Global emissions are still rising, and this has been used to fuel an argument that COP is not fit for purpose. But this misunderstands the purpose of COP. Agreements reached at COP, such as The Paris Agreement (COP15), shift the global narrative, providing a backdrop or mood music for strategy and policy setting by national governments and executives of international organisations. Further, COP has an important role to play in providing a forum for sharing stories of success and to learn from failures.
COP continues to put a spotlight on climate change. It can be difficult to get climate change into the news when the focus is disaster. COP is an opportunity to reframe the conversation around how we transform the world to be habitable and safer for everyone. Food, land, and climate are global issues, inextricably linked, with complex interdependencies, affecting all of humanity. The extent of these issues can already be seen in vulnerable areas, and the impact in the richest areas will be much greater. More attention to adaptation is required, and COP is useful for sharing learning and successes. For example, Bangladesh adopted a National Climate Change Action Plan with funding more than ten years ago and are now one of the most well-prepared countries in the world. The richest countries in the world have the greatest dependency on fossil fuels and it is important to learn from successes wherever they occur.
The developed world is locked into existing systems. More than half the emissions come from individual behaviour around heating, eating, and travelling. Yes, we need to demand much more, better, and faster change from governments and businesses, but individuals also have a role to play. COP is reported around the world and the need for an annual spotlight has never been greater.
Crucially, COP is the only democratic space for global governance where small, developing countries have a seat. The most vulnerable areas, NGOs and activist groups can have a voice and can challenge the big players. Sharing experiences from less well-developed countries, where the impacts of climate change are already impacting societies, is important for deepening awareness among the large players and to garner support for action. For example, after lobbying for years, small countries eventually achieved agreement to fund Loss and Damage at COP27.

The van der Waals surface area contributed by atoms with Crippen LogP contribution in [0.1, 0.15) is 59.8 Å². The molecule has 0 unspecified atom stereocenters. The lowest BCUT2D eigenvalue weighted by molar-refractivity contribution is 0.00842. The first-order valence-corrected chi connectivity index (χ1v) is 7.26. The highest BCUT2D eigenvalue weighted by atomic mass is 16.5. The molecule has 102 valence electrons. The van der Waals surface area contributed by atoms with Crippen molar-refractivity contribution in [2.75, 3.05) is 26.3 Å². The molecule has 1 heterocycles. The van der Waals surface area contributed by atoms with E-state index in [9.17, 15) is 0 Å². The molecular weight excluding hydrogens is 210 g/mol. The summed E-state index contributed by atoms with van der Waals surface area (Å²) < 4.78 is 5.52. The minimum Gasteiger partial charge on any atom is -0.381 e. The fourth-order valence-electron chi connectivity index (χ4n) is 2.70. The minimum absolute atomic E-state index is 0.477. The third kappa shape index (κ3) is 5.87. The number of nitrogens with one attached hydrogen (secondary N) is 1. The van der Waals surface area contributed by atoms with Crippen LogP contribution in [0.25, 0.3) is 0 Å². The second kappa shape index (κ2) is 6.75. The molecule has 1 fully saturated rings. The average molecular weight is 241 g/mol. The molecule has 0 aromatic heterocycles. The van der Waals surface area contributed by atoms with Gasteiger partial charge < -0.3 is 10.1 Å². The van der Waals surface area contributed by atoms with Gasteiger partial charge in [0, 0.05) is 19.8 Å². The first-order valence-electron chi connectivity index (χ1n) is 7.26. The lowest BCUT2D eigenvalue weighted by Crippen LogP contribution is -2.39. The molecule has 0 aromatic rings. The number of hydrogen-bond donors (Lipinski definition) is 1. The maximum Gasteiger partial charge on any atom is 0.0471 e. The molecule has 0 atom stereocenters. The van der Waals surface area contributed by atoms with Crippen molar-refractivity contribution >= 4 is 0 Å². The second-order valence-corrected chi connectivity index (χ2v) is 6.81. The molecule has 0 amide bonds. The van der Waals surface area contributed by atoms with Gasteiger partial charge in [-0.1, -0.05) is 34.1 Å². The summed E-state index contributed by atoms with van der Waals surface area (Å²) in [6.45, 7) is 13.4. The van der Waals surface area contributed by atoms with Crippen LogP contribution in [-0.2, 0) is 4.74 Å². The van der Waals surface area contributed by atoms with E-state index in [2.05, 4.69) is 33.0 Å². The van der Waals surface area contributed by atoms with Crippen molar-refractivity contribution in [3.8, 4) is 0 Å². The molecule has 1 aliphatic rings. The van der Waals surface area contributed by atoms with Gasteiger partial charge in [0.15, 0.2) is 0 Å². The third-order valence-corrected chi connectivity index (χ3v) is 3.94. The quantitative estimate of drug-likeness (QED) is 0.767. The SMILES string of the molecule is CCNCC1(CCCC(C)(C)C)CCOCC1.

COP events are opportunities for world leaders to be seen. Such people depend on support from voters in their home country, shareholders, or esteem by others, including consumers. COP is reported around the world and the media circus helps hold those attending accountable for their actions and for making or breaking commitments. Appointing the CEO of the Abu Dhabi national oil company to lead COP28 is an interesting move. Vested interests are clearly exposed, and it is difficult to hide while in a spotlight. This is an opportunity to challenge the oil industry and Abu Dhabi, demand more action and leadership from the front that sets an example for others. Rather than boycott the event, as has been suggested, we can use the hosting to challenge the systems we are locked into. As the reporters and players at the football world cup hosted by Qatar were quick to explain, reporting and participating do not imply support for all that happens, but can be used as to highlight issues and shape agendas.
There are calls for more meaningful conversations to replace COP. Of course, we need other discussions to thrash out the detail of local, national, and multinational agreements, as well as the development of new policy, legislation, strategy, plans, and solutions. Such conversations are needed as well as COP. Not least because without COP we risk leaving the most vulnerable communities unsupported and without a voice on the global stage.